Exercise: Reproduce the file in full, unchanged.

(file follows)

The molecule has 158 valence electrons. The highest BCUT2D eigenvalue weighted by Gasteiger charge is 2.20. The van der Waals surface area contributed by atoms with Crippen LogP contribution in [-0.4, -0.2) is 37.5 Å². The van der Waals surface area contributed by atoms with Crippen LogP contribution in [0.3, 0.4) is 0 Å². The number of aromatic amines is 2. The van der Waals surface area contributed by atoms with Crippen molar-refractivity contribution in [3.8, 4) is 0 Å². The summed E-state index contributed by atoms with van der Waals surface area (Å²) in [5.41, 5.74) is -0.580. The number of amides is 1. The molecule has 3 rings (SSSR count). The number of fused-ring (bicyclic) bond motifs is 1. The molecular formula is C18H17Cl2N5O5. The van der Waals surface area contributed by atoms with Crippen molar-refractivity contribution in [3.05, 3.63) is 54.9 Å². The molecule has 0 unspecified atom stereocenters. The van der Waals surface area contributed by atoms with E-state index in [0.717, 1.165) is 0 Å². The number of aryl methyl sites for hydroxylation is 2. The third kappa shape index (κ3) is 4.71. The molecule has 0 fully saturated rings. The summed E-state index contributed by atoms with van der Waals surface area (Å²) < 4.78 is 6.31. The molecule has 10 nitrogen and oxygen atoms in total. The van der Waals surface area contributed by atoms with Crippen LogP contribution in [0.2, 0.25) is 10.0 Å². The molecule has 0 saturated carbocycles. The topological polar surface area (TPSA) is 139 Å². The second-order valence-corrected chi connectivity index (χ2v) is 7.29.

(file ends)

The molecule has 158 valence electrons. The highest BCUT2D eigenvalue weighted by Gasteiger charge is 2.20. The van der Waals surface area contributed by atoms with Crippen LogP contribution in [-0.4, -0.2) is 37.5 Å². The van der Waals surface area contributed by atoms with Crippen LogP contribution in [0.3, 0.4) is 0 Å². The number of aromatic amines is 2. The van der Waals surface area contributed by atoms with Crippen molar-refractivity contribution in [3.8, 4) is 0 Å². The summed E-state index contributed by atoms with van der Waals surface area (Å²) in [5.41, 5.74) is -0.580. The number of amides is 1. The molecule has 3 rings (SSSR count). The number of fused-ring (bicyclic) bond motifs is 1. The molecular formula is C18H17Cl2N5O5. The van der Waals surface area contributed by atoms with Crippen molar-refractivity contribution in [3.05, 3.63) is 54.9 Å². The molecule has 0 unspecified atom stereocenters. The van der Waals surface area contributed by atoms with E-state index in [0.717, 1.165) is 0 Å². The number of aryl methyl sites for hydroxylation is 2. The third kappa shape index (κ3) is 4.71. The molecule has 0 fully saturated rings. The summed E-state index contributed by atoms with van der Waals surface area (Å²) < 4.78 is 6.31. The molecule has 10 nitrogen and oxygen atoms in total. The van der Waals surface area contributed by atoms with Crippen LogP contribution in [0.2, 0.25) is 10.0 Å². The molecule has 0 saturated carbocycles. The topological polar surface area (TPSA) is 139 Å². The second-order valence-corrected chi connectivity index (χ2v) is 7.29.